I am no longer a RiNO

On January 25, 2008, in General, by Neil Stevens

For the record, I no longer consider myself a RiNO. I will vote for the nominees of the Republican party* all the way down the ticket automatically. That’s my new policy.

This is a major change for me. I’ve always considered voting for another party to be a reasonable message-sending approach. but I was misguided: my thought processes hinged on the assumption that the Republican party is truly and rightfully Reaganite. But that is not the case, so I have to adapt.

When Ronald Reagan first took prominence in the Republican party, conservatism was a small and unpopular faction in the party. It can be argued that the only reason Senator Goldwater could take the party nomination in 1964, the year of Reagan’s groundbreaking speech to the convention, was that all the more popular Republicans saw no point in running against the ticket of President Johnson and President Kennedy’s Ghost.

Sure enough, the hostility never went away. After Goldwater’s defeat, Reagan had to continue to sell the country and the party on conservatism. Even when he successfully ran for Governor, some California Republicans were so harsh in their attacks on him as a conservative that he coined his 11th Commandment that we know today.

Why did some Rockefeller Republicans hate Reagan so much? I believe it’s because they felt entitled to the party, and to its nominations. Reagan was an outsider, someone who threatened and challenged their views, and so he had to be shouted down. Persuasion went out the window, and so eventually their views went out the window by 1980.

I believe conservatives must not make the same mistake the Rockefeller Republicans made. No matter how many victories we had, no matter how well President Reagan and Speaker Gingrich governed and showed how conservatism works both in politics and in practice, we must not grow entitled. We must not ever let ourselves believe that the party belongs to conservatives, and that our ideas are obviously correct to anyone who’s a real Republican.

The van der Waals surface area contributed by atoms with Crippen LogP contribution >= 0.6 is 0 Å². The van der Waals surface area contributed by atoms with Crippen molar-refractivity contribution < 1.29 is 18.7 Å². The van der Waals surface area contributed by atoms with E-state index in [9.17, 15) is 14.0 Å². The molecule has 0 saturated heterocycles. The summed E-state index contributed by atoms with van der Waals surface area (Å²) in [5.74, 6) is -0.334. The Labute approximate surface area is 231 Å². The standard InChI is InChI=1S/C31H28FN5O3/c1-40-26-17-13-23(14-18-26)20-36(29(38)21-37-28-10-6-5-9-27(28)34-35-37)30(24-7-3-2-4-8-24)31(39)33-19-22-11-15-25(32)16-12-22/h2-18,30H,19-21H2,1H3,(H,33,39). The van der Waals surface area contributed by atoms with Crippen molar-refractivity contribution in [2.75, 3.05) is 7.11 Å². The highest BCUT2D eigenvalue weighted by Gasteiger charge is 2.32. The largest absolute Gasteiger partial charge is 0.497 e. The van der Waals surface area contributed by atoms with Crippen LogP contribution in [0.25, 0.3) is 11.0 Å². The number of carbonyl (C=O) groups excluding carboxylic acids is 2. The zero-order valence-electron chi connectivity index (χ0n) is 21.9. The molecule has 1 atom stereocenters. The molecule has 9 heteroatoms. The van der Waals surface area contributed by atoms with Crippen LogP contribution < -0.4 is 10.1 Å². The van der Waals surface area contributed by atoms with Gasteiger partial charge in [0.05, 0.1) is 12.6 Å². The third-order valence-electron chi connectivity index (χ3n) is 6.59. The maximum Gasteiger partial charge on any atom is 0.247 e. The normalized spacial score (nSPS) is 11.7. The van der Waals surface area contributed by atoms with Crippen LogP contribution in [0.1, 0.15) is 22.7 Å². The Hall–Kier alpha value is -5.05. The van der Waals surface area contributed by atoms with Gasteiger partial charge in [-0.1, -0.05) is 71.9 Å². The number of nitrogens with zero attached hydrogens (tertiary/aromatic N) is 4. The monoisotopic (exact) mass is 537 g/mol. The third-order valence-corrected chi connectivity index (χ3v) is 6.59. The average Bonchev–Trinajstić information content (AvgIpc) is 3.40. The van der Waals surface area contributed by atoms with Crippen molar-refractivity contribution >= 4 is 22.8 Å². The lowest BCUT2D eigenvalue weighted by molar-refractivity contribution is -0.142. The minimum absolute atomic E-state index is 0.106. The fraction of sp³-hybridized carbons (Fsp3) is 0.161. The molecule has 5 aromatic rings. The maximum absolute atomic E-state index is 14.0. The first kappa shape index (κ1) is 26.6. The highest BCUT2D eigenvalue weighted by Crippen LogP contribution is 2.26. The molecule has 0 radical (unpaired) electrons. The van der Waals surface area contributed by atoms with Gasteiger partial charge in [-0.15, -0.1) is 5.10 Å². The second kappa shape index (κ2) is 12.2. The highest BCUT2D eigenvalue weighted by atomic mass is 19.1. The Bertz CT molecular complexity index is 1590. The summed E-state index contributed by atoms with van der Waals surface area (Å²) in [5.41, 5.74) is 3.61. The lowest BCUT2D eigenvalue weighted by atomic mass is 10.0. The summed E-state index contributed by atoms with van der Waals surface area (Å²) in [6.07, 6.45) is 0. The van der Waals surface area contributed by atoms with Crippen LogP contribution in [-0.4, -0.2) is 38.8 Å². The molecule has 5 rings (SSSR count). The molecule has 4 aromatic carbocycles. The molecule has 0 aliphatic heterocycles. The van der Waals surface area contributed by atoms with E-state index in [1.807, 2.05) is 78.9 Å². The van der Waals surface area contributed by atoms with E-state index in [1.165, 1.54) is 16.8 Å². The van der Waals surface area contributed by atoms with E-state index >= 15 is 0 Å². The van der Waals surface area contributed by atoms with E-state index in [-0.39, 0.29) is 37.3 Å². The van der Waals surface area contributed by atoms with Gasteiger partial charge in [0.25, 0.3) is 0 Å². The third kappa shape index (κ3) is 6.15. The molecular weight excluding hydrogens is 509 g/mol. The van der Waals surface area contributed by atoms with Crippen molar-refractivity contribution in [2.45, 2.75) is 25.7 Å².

We must work, we must persuade, we must argue tirelessly as much with our fellow Republicans as with the Democrats on the merits of our views and our policies. We must put in the thankless work within the party, taking positions within it to keep it functioning, and later lead it. We must show solidarity with other Republicans, and not just the conservatives. All these things are vital in order to show our good faith, so that we can count on other Republicans to join us when we get our next turn at the top.

Even if conservatism is the Republican Party’s Michael Jordan, we must remember that Jordan never won a league championship until he started running an offensive system that let his teammates have their turns with the ball. It’s time for conservatives to stop being ballhogs, too, so that we can win both as a team, and for our own faction.

No more withholding our votes. No more calling people RiNOs or sellouts. No more sitting back and complaining about the establishment without getting involved ourselves. It’s time for Reaganite activism, in his example.

* I take this phrase to exclude people who are not nominated in the usual fashion, so that people who wouldn’t have counted include Arnold Schwarzenegger in the recall election, or David Duke in a Louisiana runoff.


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